A brazen assault claimed by ISIL in the southern Jordanian city of Karak this week signalled a change in tactics for the group, which had previously seemed reluctant to launch large-scale attacks in the kingdom, analysts say.
ISIL has not claimed any of the attacks carried out in Jordan over the past two years by apparent lone wolves with a history of radicalisation. But analysts say the group may have been lying in wait, observing the reaction of the Jordanian public to determine how much support they had in the kingdom before directly pursuing and declaring their own operations.
Admitting it carried out Sunday’s attack in Karak, which killed 10 people and injured 34, suggests “ISIL’s open confrontation with Jordan has marked a new stage,” said Mohammad Abu Rumman, a researcher at the University of Jordan’s Centre for Strategic Studies who specialises in the study of extremist groups, and a columnist for the Amman-based Al Ghad daily newspaper.
This stage “is directly targeting Jordan” from the inside, with attacks carried out by radicalised Jordanians, he added. “ISIL is growing in Jordan and this is worrying. The danger lurks inside the country.”
Sunday’s attack was only the second in Jordan to be claimed by ISIL. The group also claimed a suicide bombing at a border crossing with Syria in June that killed seven members of the Jordanian security forces.
The Karak assault came just weeks after three US special forces soldiers were shot dead at a military base in the southern city of Al Jafer by a member of the Jordanian security forces. That attack was not claimed by ISIL, however, and the circumstances are still being investigated.
With ISIL now in retreat in Syria and Iraq, it is seeking to mobilise extremist cells beyond its self-declared “caliphate”, Mr Abu Rumman added.
Sunday’s attack also marked the first time the group had targeted civilians in Jordan, something it had previously avoided for fear of alienating the public. The Karak attack, in which two Jordanian civilians and a Canadian tourist were killed, suggests that this is no longer a concern.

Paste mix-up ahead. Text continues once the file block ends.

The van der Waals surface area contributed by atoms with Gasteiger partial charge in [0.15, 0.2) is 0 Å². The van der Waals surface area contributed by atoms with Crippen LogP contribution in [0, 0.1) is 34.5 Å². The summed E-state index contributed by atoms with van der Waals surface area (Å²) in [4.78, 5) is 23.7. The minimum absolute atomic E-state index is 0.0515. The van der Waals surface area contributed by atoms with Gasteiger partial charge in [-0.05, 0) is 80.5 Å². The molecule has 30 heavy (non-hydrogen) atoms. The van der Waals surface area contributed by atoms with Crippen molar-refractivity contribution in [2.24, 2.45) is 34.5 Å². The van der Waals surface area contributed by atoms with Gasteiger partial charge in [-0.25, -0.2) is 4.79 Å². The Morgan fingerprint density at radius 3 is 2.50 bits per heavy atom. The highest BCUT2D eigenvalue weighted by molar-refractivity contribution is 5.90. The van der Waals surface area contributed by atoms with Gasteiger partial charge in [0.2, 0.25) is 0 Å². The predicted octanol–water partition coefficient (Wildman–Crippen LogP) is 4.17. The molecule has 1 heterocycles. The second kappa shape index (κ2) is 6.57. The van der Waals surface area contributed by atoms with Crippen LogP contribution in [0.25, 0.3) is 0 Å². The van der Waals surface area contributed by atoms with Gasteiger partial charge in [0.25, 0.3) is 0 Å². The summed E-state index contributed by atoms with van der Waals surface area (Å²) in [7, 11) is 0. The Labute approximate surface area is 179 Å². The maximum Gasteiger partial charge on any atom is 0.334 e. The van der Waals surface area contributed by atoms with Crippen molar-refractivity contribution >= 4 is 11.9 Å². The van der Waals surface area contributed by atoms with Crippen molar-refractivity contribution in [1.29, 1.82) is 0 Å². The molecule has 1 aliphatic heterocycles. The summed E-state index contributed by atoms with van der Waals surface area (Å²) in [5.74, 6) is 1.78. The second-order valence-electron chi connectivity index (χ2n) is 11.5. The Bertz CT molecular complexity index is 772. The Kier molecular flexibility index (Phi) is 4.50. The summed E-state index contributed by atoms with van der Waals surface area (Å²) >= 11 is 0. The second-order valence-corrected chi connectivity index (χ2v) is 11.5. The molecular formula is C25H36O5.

“ISIS is no longer concerned about losing public support. There is a change in their tactics against Jordan and they have adopted an increasingly confrontational approach in a country it regards as part of its orbit,” said Hasan Abu Hanieh, an independent expert on extremist groups.
“Now the group is increasingly targeting security forces and foreigners which sends a message to those who carry their ideology to carry out copycat attacks.”
A few weeks before the border bombing in June, five intelligence agency staff were killed in a shooting attack on their office on the outskirts of the Baqaa Palestinian refugee camp, near Amman. The government described the attacker as a lone wolf – someone who was inspired by ISIL’s ideology but acted alone.
In March, Jordanian security forces killed seven militants wearing explosive belts in a raid on an ISIL-linked cell in Irbid, a city close to the Syrian border. A soldier was also killed during the raid and 13 other militants were arrested.
Since ISIL began capturing territory in Iraq in 2014, Jordan has cracked down harder on extremist groups and their sympathisers. Authorities have taken measures that include freezing the financial assets of known extremists, arresting militants and sympathisers, and banning preachers who promote hate speech from delivering sermons.
But the threats continue. On Tuesday ISIL vowed that attacks against members of the US-led coalition fighting the group in Syria and Iraq – which includes Jordan – will be more severe than ever before, according to the ISIL-linked news agency Amaq.